If you would have told me an impromptu photo at a red carpet event with a “musical impressionist” Austrian singer would have led me two years later to a whirlwind trip to Austria, and one of my most exciting and healing adventures, I would have said, “Really, now how’s that?”
So here’s Capo quick back story:
My energetic new accountant friend, Anita Katzen, invites me to go to the Muse Awards for the New York Women in Film &Television in Manhattan. She also invites Dalal Bruchmann, a recording artist who was born in Austria and is now living in the U.S. Dalal had just released a hit single and starred in a movie called, “Into the Darkness” which is about getting stuck in a cave.
Naturally I hear the cave part and want to know all about the adventure of being in the cave. As we’re talking, a photographer I know from another red carpet event, snaps a picture of us together. One thing leads to another and we become friends.
Fast forward two years. Dalal and her mom, Maria Harmony Gratia Bruchmann, travel from their Manhattan apartment to my house in upstate New York. Somehow we get to talking about my crazy thyroid situation and how my Hasimoto’s is off the charts and no doctor can seem to figure out why all the normally prescribed thyroid meds–Synthroid, Levoxyl, Armour, Nature-throid, Cortisent and Tirosint–don’t work for me.
Turns out Dalal’s mom, an international award winning watercolor painter, is also the CEO of the Institute for Holistic Medicine and works specifically with the Quint System, “a very sophisticated, digitalized and computerized method in electro-acupuncture that is available worldwide.”
This method was invented by Dr. Christian Steiner from Austria. Quint, meaning five, relates to the five Chinese elements (wood, fire, earth, metal and water.) The system finds the therapeutic blockages in your body and frees them so your body can heal. Then she turned to me and said, “Would you want to come to my lab in Austria for treatments?”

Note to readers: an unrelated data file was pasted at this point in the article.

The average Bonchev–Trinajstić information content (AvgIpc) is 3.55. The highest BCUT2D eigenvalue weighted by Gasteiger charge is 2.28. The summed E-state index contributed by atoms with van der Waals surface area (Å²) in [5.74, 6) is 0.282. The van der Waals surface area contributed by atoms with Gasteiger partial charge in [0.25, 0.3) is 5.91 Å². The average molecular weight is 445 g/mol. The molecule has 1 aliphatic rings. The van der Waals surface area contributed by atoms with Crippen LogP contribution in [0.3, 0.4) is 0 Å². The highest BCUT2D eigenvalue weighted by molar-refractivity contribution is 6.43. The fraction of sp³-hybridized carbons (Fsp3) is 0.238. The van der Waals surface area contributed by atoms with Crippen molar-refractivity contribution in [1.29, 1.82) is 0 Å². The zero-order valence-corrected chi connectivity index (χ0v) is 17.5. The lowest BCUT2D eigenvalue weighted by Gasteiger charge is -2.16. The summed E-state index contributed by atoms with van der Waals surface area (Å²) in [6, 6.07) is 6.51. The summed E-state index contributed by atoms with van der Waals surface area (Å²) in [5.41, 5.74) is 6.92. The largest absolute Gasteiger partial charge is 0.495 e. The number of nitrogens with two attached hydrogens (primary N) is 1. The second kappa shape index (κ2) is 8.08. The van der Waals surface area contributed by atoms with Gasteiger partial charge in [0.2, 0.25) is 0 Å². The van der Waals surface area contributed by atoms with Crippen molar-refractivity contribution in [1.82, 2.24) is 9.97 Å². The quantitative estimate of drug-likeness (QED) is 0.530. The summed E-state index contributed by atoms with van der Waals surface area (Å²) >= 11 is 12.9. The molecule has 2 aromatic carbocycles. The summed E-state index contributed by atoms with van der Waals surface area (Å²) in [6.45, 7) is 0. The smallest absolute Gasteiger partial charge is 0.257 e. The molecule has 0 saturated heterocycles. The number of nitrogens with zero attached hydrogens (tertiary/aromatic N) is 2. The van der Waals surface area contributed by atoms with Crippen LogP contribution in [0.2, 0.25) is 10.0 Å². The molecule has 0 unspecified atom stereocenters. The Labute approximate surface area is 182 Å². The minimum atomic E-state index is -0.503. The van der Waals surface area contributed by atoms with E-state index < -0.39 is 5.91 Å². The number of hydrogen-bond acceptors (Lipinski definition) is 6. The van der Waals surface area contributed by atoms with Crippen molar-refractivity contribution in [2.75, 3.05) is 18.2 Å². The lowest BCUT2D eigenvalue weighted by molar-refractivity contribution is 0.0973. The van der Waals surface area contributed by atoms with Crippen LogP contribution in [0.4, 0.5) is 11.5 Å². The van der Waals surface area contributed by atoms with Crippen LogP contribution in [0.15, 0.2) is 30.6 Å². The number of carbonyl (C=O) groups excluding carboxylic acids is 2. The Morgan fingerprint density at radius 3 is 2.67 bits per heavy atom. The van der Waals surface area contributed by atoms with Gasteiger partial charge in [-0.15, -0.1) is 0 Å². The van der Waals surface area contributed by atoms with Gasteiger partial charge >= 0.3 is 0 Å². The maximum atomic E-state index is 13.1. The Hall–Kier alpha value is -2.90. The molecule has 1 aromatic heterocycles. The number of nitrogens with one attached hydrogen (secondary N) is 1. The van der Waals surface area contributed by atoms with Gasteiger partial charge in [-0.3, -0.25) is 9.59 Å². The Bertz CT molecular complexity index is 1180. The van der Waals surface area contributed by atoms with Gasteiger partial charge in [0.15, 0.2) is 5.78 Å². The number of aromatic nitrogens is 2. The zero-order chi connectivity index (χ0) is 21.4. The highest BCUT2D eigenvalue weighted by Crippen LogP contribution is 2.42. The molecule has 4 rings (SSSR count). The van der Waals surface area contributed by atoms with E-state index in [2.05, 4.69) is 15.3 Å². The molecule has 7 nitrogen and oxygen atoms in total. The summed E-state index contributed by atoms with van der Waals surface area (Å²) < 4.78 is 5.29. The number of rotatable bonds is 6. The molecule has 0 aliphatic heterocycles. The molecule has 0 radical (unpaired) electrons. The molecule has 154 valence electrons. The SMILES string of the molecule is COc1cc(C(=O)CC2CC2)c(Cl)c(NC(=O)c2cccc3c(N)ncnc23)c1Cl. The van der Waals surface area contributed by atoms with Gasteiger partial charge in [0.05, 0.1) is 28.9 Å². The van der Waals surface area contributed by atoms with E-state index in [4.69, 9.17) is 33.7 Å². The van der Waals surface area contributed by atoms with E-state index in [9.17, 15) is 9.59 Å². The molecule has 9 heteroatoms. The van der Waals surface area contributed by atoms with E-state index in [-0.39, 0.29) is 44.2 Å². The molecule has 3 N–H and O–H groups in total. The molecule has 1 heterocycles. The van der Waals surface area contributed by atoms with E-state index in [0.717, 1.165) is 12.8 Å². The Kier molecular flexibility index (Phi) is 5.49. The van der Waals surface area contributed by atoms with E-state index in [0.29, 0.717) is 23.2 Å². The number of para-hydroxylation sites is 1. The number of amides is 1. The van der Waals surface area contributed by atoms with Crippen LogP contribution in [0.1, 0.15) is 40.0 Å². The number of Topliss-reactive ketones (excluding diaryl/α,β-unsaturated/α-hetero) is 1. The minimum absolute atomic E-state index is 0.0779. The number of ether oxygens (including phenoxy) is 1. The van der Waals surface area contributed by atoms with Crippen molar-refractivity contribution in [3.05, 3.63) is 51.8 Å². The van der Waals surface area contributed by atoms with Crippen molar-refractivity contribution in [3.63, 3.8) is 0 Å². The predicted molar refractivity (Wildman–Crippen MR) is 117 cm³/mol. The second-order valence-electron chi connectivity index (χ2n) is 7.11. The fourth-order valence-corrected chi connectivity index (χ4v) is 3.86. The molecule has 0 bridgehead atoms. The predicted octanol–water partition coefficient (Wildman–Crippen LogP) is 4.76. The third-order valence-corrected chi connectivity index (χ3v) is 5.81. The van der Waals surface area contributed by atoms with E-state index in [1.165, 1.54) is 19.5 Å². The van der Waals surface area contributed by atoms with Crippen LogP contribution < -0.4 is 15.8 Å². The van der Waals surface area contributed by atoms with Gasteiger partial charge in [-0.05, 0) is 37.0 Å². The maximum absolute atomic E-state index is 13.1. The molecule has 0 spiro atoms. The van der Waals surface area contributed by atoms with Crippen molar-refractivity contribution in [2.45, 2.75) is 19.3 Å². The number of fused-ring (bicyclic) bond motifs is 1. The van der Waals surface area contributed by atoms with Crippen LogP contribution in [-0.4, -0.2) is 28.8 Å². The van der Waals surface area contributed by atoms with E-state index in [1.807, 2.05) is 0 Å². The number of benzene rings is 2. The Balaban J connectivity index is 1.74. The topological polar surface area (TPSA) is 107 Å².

Arriving in Austria for Treatment
Next thing I know, I’m booked on a plane to Austria, (OK, it’s not like they kidnapped me…we planned it.) Maria drives us through this beautiful countryside to their home in Bad Waltersdorf, which is about an hour away from Vienna. It’s a rustic area lush with vineyards, meadows, and woods and is in the middle of the Styrian thermal region. It’s a destination place for people looking for healing.
For whatever reason, I thought Dalal and Maria lived alone in their home. No. It’s a whole extended family affair filled with interesting characters: You have the grandmother, Hermine Bruchmann, whose ancestors were the royals in Liechtenstein, then you have the grandfather, Erich Bruchmann who is a bee keeper, and whose ancestors were Franz Seraph von Bruchmann, lyrist to Franz Schubert (Yes that classical music genius we all know and love).
In addition, there is Dalal’s ninja-like uncle, Erich, who I barely saw though I stayed in his upstairs apartment for an entire week, and finally Dalal’s shy niece, Lena (age 6) who took a liking to me and thought my fast talking was funny even though she didn’t understand a word of it.
They greeted me warmly and then the women folk gave me the tour of the place. They lived on a mountain street, in a bright yellow two-family house, complete with a full garden with every kind of fruit and vegetable that could grow in that region. Ninety percent of their meals came from that garden. Maria told me that Dalal’s grandparents have never been sick a day in their lives! (That in itself deserves a Guinness record.)
In a small section of the backyard was the grandfather’s “Man cave shed” that he retreated to whenever he felt the women were chatting too much (which was always).
On the side lawn was a huge trampoline, which Maria explained was good for the immune system, prevention of osteoporosis, osteoarthritis, diabetes, and de-stressing…(it’s true look it up.)
I have a small one at home, but wanted to try the jumbo size. Now you have to understand it is a very quiet farm neighborhood. They are “low talkers.” I’m a loud and fast talker.
I waved at some neighbors who passed by as I was jumping. I figured I’d try out my German since that’s what they speak in Austria, “Guten Tag!” They just looked at me, as if I shot them. Maybe it was my New York accent.
Click here for details on my Quint treatment in Austria.